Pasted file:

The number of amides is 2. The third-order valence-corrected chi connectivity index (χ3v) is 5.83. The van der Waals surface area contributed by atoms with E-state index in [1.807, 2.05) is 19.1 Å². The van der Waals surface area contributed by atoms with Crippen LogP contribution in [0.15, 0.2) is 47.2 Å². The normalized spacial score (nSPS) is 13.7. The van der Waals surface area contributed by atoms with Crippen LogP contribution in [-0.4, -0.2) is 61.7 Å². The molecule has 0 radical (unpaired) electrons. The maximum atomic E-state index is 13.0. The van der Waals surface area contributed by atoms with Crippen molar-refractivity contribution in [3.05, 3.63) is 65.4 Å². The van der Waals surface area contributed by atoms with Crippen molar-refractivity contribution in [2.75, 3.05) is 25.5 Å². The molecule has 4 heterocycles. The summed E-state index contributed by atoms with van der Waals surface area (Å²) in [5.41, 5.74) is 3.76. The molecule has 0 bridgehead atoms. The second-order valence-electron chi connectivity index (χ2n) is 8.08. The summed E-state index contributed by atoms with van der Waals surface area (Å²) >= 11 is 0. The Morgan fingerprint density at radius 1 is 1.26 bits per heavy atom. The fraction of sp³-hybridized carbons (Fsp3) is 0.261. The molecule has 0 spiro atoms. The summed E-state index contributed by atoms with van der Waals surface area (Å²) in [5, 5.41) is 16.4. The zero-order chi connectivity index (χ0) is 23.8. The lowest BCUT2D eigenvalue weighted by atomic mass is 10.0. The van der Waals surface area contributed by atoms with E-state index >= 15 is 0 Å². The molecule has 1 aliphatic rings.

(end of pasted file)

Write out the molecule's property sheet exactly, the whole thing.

The number of amides is 2. The third-order valence-corrected chi connectivity index (χ3v) is 5.83. The van der Waals surface area contributed by atoms with E-state index in [1.807, 2.05) is 19.1 Å². The van der Waals surface area contributed by atoms with Crippen LogP contribution in [0.15, 0.2) is 47.2 Å². The normalized spacial score (nSPS) is 13.7. The van der Waals surface area contributed by atoms with Crippen LogP contribution in [-0.4, -0.2) is 61.7 Å². The molecule has 0 radical (unpaired) electrons. The maximum atomic E-state index is 13.0. The van der Waals surface area contributed by atoms with Crippen molar-refractivity contribution in [3.05, 3.63) is 65.4 Å². The van der Waals surface area contributed by atoms with Crippen molar-refractivity contribution in [2.75, 3.05) is 25.5 Å². The molecule has 4 heterocycles. The summed E-state index contributed by atoms with van der Waals surface area (Å²) in [5.41, 5.74) is 3.76. The molecule has 0 bridgehead atoms. The second-order valence-electron chi connectivity index (χ2n) is 8.08. The summed E-state index contributed by atoms with van der Waals surface area (Å²) >= 11 is 0. The Morgan fingerprint density at radius 1 is 1.26 bits per heavy atom. The fraction of sp³-hybridized carbons (Fsp3) is 0.261. The molecule has 0 spiro atoms. The summed E-state index contributed by atoms with van der Waals surface area (Å²) in [5, 5.41) is 16.4. The zero-order chi connectivity index (χ0) is 23.8. The lowest BCUT2D eigenvalue weighted by atomic mass is 10.0. The van der Waals surface area contributed by atoms with E-state index >= 15 is 0 Å². The molecule has 1 aliphatic rings.